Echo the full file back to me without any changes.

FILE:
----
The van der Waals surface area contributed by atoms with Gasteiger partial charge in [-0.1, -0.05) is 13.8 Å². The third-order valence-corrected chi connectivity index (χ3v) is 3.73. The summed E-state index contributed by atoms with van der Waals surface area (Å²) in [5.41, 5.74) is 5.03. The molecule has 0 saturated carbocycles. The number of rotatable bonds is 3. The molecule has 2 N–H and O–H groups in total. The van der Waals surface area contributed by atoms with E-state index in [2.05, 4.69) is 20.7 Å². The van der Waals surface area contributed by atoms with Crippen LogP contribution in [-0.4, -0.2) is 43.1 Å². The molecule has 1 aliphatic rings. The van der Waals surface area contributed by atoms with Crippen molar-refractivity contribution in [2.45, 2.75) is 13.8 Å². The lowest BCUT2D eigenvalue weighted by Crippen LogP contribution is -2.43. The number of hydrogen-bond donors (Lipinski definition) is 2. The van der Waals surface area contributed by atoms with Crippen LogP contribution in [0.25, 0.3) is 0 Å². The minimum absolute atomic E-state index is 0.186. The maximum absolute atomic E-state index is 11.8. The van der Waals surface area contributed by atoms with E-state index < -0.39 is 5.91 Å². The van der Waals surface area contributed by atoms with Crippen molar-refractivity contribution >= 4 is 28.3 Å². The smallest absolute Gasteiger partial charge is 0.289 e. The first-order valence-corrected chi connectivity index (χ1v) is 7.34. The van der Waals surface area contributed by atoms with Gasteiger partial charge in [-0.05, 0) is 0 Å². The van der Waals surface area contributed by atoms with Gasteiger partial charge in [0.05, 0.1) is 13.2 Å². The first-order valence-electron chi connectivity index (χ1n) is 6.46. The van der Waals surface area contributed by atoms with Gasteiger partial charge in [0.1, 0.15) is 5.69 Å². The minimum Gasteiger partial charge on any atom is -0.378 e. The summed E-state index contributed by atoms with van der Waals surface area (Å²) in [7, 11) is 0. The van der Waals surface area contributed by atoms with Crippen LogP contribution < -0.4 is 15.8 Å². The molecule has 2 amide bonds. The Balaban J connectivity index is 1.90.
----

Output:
The van der Waals surface area contributed by atoms with Gasteiger partial charge in [-0.1, -0.05) is 13.8 Å². The third-order valence-corrected chi connectivity index (χ3v) is 3.73. The summed E-state index contributed by atoms with van der Waals surface area (Å²) in [5.41, 5.74) is 5.03. The molecule has 0 saturated carbocycles. The number of rotatable bonds is 3. The molecule has 2 N–H and O–H groups in total. The van der Waals surface area contributed by atoms with E-state index in [2.05, 4.69) is 20.7 Å². The van der Waals surface area contributed by atoms with Crippen LogP contribution in [-0.4, -0.2) is 43.1 Å². The molecule has 1 aliphatic rings. The van der Waals surface area contributed by atoms with Crippen molar-refractivity contribution in [2.45, 2.75) is 13.8 Å². The lowest BCUT2D eigenvalue weighted by Crippen LogP contribution is -2.43. The number of hydrogen-bond donors (Lipinski definition) is 2. The van der Waals surface area contributed by atoms with Crippen LogP contribution in [0.25, 0.3) is 0 Å². The minimum absolute atomic E-state index is 0.186. The maximum absolute atomic E-state index is 11.8. The van der Waals surface area contributed by atoms with E-state index < -0.39 is 5.91 Å². The van der Waals surface area contributed by atoms with Crippen molar-refractivity contribution >= 4 is 28.3 Å². The smallest absolute Gasteiger partial charge is 0.289 e. The first-order valence-corrected chi connectivity index (χ1v) is 7.34. The van der Waals surface area contributed by atoms with Gasteiger partial charge in [-0.05, 0) is 0 Å². The van der Waals surface area contributed by atoms with Gasteiger partial charge in [0.05, 0.1) is 13.2 Å². The first-order valence-electron chi connectivity index (χ1n) is 6.46. The van der Waals surface area contributed by atoms with Gasteiger partial charge in [0.1, 0.15) is 5.69 Å². The minimum Gasteiger partial charge on any atom is -0.378 e. The summed E-state index contributed by atoms with van der Waals surface area (Å²) in [7, 11) is 0. The van der Waals surface area contributed by atoms with Crippen LogP contribution < -0.4 is 15.8 Å². The molecule has 2 amide bonds. The Balaban J connectivity index is 1.90.